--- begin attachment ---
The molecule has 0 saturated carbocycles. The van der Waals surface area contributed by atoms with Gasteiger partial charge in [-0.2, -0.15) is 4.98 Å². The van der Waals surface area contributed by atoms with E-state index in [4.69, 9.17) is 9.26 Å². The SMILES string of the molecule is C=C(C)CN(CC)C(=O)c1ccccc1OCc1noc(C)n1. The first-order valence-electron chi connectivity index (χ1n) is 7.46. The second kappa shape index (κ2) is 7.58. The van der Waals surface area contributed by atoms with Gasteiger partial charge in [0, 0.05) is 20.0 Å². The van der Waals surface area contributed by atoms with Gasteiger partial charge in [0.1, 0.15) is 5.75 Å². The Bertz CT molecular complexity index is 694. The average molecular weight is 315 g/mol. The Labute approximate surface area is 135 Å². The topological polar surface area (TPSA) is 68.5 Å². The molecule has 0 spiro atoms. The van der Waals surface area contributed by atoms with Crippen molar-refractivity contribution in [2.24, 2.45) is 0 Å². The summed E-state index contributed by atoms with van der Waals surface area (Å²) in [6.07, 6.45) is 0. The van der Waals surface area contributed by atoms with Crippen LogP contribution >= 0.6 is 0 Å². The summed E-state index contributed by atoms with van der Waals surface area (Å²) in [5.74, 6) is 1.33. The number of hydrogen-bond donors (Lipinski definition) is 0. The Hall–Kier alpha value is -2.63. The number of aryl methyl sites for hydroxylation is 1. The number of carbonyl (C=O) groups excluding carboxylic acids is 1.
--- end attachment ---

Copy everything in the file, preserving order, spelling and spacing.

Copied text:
The molecule has 0 saturated carbocycles. The van der Waals surface area contributed by atoms with Gasteiger partial charge in [-0.2, -0.15) is 4.98 Å². The van der Waals surface area contributed by atoms with E-state index in [4.69, 9.17) is 9.26 Å². The SMILES string of the molecule is C=C(C)CN(CC)C(=O)c1ccccc1OCc1noc(C)n1. The first-order valence-electron chi connectivity index (χ1n) is 7.46. The second kappa shape index (κ2) is 7.58. The van der Waals surface area contributed by atoms with Gasteiger partial charge in [0, 0.05) is 20.0 Å². The van der Waals surface area contributed by atoms with Gasteiger partial charge in [0.1, 0.15) is 5.75 Å². The Bertz CT molecular complexity index is 694. The average molecular weight is 315 g/mol. The Labute approximate surface area is 135 Å². The topological polar surface area (TPSA) is 68.5 Å². The molecule has 0 spiro atoms. The van der Waals surface area contributed by atoms with Crippen molar-refractivity contribution in [2.24, 2.45) is 0 Å². The summed E-state index contributed by atoms with van der Waals surface area (Å²) in [6.07, 6.45) is 0. The van der Waals surface area contributed by atoms with Crippen LogP contribution >= 0.6 is 0 Å². The summed E-state index contributed by atoms with van der Waals surface area (Å²) in [5.74, 6) is 1.33. The number of hydrogen-bond donors (Lipinski definition) is 0. The Hall–Kier alpha value is -2.63. The number of aryl methyl sites for hydroxylation is 1. The number of carbonyl (C=O) groups excluding carboxylic acids is 1.